Sleep and Epilepsy

Nancy Foldvary-Schaefer, DO; Madeleine Grigg-Damberger, MD


Semin Neurol. 2009;29(4):419-428. 

In This Article

Effects of Sleep Deprivation on Epilepsy

The effect of sleep deprivation on epilepsy has been the subject of much investigation.[23,24] In this review, total sleep deprivation is defined as at least 24 hours of sleep loss; shorter periods of sleep loss are considered partial sleep deprivation (PSD).

Effects of Sleep Deprivation on Seizures

Sleep deprivation has long been recognized as a seizure precipitant, reported by up to one-third of patients with epilepsy, more often in those with awakening epilepsy.[4,25,26] Among 71 patients with partial epilepsy, the odds of a seizure the next day decreased for each hour of sleep the prior night.[25] In another study, night sleep duration was correlated with seizure frequency in 14 patients with temporal lobe epilepsy who maintained sleep and seizure diaries for 2 years.[26] The probability of a seizure was significantly higher after a night of sleep deprivation (at least 1.5 hours less than usual) compared with normal sleep. These findings suggest that modest amounts of sleep loss can precipitate seizures.

Effects of Sleep Deprivation on Interictal Epileptiform Discharges in EEG

In the first systematic study, sleep-deprived EEGs were performed after 26 to 28 hours of wakefulness in 89 subjects with a history of at least one seizure and a normal routine EEG, 34 patients with convulsive epilepsy and interictal epileptiform discharges on routine EEG, and 20 subjects with neurologic disorders other than seizures.[27] Epileptiform abnormalities were recorded in 34%, 56%, and 0% of subjects, respectively. Later, the effect of total sleep deprivation on the EEGs of patients with different types of epilepsies was compared.[24] For most seizure types, spontaneous sleep and sleep-deprived recordings produced similar activation rates. Seizures were more likely to be activated by sleep or sleep deprivation in patients with idiopathic generalized epilepsy than partial epilepsy.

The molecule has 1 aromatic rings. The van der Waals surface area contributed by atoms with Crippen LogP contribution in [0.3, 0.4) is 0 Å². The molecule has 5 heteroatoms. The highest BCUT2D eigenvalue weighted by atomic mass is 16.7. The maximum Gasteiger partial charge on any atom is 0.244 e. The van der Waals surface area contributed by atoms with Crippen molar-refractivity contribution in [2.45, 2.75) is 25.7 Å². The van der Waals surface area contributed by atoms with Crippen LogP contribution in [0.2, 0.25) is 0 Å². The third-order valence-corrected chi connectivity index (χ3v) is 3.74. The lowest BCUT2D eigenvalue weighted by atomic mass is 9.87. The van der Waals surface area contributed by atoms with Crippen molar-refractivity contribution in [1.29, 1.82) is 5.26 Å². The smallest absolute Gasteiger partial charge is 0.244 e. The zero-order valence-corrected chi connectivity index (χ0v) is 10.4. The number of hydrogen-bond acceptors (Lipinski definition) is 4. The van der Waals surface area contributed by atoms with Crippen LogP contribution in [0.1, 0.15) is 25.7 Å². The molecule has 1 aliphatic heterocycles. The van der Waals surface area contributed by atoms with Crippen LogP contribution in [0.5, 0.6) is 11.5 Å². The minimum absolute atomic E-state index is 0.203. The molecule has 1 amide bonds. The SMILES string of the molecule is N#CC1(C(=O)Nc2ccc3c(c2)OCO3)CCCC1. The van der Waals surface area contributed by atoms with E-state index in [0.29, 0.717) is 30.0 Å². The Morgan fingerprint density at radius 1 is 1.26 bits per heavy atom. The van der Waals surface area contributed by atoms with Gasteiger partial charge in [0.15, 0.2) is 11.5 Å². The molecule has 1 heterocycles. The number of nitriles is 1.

Whether the interictal epileptiform discharges activation produced by total sleep deprivation is due to sleep itself (greater amounts of sleep recorded, sampling effects) or because total sleep deprivation exerts an independent activating effect has been the subject of intense debate. Some have argued that total sleep deprivation does not offer greater activation than sleep alone; others believe total sleep deprivation activates interictal epileptiform discharges independent of sleep induction. Rowan et al found a significantly greater interictal epileptiform discharges yield following total sleep deprivation compared with routine wake and drug-induced sleep EEGs; interictal epileptiform discharges were recorded in 28% of their subjects only following total sleep deprivation, and total sleep deprivation activated a new epileptic focus in 7% of cases.[28] As the yield of recording interictal epileptiform discharges due to repeated recordings was estimated to be in the range of 14 to 19%, the authors concluded their findings were unlikely to be due to sampling effects. The most recent prospective study of 721 subjects who had a second EEG (routine, drug-induced sleep, or total sleep deprivation) after an inconclusive initial EEG found a significantly greater percentage containing interictal epileptiform discharges after total sleep deprivation as compared with a second routine record (22.6% vs. 9.5%).[29] Comparative studies largely confirm that total sleep deprivation activates interictal epileptiform discharges in 23% to 93% of patients with definite or suspected seizures.[30] Whether PSD is a comparable activator remains to be proven.


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